GEOL 104 Dinosaurs: A Natural History
Fall Semester 2000
The History of Prehistory: Dinosaur research through time
Fossils (from Latin fossilium “that which is dug up”) are the physical remains of past life and its activities preserved in the rock record.
Dinosaur fossils have been weathering out of the rock since LONG before humans evolved,
yet “Dinosauria” was not recognized until 1842. Why did it take this long?
Before scientists could recognize the existence of dinosaurs, they had to recognize that
fossils were the remains of dead (not alive), unknown, extinct (not living anywhere) organisms.
Many cultures in the world live in regions where fossils can be found. In most, they are
explained as traces of the mythic past (an ancient time when monsters and gods roamed the
Earth) or of supernatural beings (dragons, trolls, thunder birds and thunder horses, etc.).
In western Europe after the Enlightenment the belief many natural historians questioned
the literal reality mythic pasts of European culture (Genesis, Classical mythology, and
Germanic and Celtic folklore). Some other explanation was needed.
Were fossils really remains of animals and plants?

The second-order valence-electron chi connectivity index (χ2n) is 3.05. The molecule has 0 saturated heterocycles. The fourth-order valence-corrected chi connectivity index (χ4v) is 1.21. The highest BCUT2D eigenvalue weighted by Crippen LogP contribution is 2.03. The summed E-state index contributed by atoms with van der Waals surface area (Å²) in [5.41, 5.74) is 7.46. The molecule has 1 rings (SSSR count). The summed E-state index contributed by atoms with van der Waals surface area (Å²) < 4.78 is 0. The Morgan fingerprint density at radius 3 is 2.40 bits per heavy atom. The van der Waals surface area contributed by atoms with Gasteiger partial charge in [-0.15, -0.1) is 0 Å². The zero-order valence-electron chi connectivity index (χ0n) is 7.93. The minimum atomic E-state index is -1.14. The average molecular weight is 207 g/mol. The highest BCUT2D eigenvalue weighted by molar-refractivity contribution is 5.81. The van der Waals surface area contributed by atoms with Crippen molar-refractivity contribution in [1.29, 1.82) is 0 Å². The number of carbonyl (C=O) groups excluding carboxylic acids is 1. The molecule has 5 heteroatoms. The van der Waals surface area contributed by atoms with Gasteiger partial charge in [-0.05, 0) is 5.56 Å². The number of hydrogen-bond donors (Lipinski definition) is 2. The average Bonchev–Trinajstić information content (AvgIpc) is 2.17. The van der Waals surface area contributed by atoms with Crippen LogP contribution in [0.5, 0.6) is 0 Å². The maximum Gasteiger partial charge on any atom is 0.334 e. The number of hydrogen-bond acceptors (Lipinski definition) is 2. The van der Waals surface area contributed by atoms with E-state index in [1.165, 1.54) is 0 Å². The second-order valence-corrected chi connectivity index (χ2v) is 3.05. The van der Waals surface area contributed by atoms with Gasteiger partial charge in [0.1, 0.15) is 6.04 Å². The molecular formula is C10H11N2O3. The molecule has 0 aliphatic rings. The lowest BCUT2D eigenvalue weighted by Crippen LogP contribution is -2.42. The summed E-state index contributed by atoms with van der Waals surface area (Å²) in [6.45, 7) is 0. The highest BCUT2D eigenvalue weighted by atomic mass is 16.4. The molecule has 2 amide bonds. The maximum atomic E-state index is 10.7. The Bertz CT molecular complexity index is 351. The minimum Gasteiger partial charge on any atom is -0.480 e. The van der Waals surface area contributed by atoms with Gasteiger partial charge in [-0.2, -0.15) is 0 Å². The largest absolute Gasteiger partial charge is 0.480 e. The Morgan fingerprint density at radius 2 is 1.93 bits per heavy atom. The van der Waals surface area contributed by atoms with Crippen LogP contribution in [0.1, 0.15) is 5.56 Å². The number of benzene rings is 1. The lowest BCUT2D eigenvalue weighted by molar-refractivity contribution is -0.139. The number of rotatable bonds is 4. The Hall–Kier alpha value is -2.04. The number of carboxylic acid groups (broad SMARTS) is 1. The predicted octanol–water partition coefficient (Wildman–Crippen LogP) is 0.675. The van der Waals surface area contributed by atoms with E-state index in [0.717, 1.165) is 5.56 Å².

Alternative explanations offered
It became accepted that fossils were the remains of dead organisms
- Supernatural Causes: side effects of Creation; failed diabolic attempts at making life
- Mechanistic Causes: perhaps some vis plastica (shaping force) similar to that
which produced regularly shaped crystals made bone-, leaf-, and shell-shaped rocks
- Did not simply have the shape of bones, leaves, shells, etc., but retained even
- Were not found in all kinds of rocks, but only in those formed in the same surface
conditions and environments in which animals and plants live (and die)
Were fossils the remains of known animals and plants?
It became accepted that fossils were the remains of unknown organisms
- At first, people assigned fossils to known species (humans, horses, elephants, etc.)
- (In)famous example: lower part of a carnivorous dinosaur thigh bone called Scrotum
humanum after its resemblance to, well…
- Another example: a fossil was named Homo diluvii testis
(“human who witnessed the Flood”) because it seemed to resemble a human skull and
- And another: a skull and partial skeleton of a large marine animal from Maastricht